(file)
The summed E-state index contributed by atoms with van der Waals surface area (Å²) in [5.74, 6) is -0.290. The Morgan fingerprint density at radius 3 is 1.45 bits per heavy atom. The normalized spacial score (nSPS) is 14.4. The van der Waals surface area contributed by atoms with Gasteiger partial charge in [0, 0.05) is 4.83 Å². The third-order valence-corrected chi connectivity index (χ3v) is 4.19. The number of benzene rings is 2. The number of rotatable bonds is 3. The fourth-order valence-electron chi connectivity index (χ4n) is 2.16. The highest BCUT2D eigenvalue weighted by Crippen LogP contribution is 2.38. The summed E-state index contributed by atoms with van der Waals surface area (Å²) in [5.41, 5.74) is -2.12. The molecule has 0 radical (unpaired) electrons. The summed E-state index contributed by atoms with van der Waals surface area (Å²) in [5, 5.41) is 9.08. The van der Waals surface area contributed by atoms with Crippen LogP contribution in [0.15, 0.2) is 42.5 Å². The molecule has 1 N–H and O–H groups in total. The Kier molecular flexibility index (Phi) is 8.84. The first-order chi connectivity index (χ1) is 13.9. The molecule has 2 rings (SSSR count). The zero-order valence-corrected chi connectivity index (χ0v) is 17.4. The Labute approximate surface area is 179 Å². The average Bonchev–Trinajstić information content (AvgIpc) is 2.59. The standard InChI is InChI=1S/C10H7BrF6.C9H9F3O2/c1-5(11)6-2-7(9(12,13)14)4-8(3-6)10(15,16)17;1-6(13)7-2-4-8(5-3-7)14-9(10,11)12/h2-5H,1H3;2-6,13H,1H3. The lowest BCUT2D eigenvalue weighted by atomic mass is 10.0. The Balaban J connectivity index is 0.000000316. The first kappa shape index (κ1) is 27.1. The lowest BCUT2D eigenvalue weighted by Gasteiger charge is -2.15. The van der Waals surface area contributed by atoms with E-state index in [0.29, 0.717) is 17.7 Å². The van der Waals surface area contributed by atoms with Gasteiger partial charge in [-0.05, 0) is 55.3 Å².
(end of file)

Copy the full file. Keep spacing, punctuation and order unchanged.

The summed E-state index contributed by atoms with van der Waals surface area (Å²) in [5.74, 6) is -0.290. The Morgan fingerprint density at radius 3 is 1.45 bits per heavy atom. The normalized spacial score (nSPS) is 14.4. The van der Waals surface area contributed by atoms with Gasteiger partial charge in [0, 0.05) is 4.83 Å². The third-order valence-corrected chi connectivity index (χ3v) is 4.19. The number of benzene rings is 2. The number of rotatable bonds is 3. The fourth-order valence-electron chi connectivity index (χ4n) is 2.16. The highest BCUT2D eigenvalue weighted by Crippen LogP contribution is 2.38. The summed E-state index contributed by atoms with van der Waals surface area (Å²) in [5.41, 5.74) is -2.12. The molecule has 0 radical (unpaired) electrons. The summed E-state index contributed by atoms with van der Waals surface area (Å²) in [5, 5.41) is 9.08. The van der Waals surface area contributed by atoms with Crippen LogP contribution in [0.15, 0.2) is 42.5 Å². The molecule has 1 N–H and O–H groups in total. The Kier molecular flexibility index (Phi) is 8.84. The first-order chi connectivity index (χ1) is 13.9. The molecule has 2 rings (SSSR count). The zero-order valence-corrected chi connectivity index (χ0v) is 17.4. The Labute approximate surface area is 179 Å². The average Bonchev–Trinajstić information content (AvgIpc) is 2.59. The standard InChI is InChI=1S/C10H7BrF6.C9H9F3O2/c1-5(11)6-2-7(9(12,13)14)4-8(3-6)10(15,16)17;1-6(13)7-2-4-8(5-3-7)14-9(10,11)12/h2-5H,1H3;2-6,13H,1H3. The lowest BCUT2D eigenvalue weighted by atomic mass is 10.0. The Balaban J connectivity index is 0.000000316. The first kappa shape index (κ1) is 27.1. The lowest BCUT2D eigenvalue weighted by Gasteiger charge is -2.15. The van der Waals surface area contributed by atoms with E-state index in [0.29, 0.717) is 17.7 Å². The van der Waals surface area contributed by atoms with Gasteiger partial charge in [-0.05, 0) is 55.3 Å².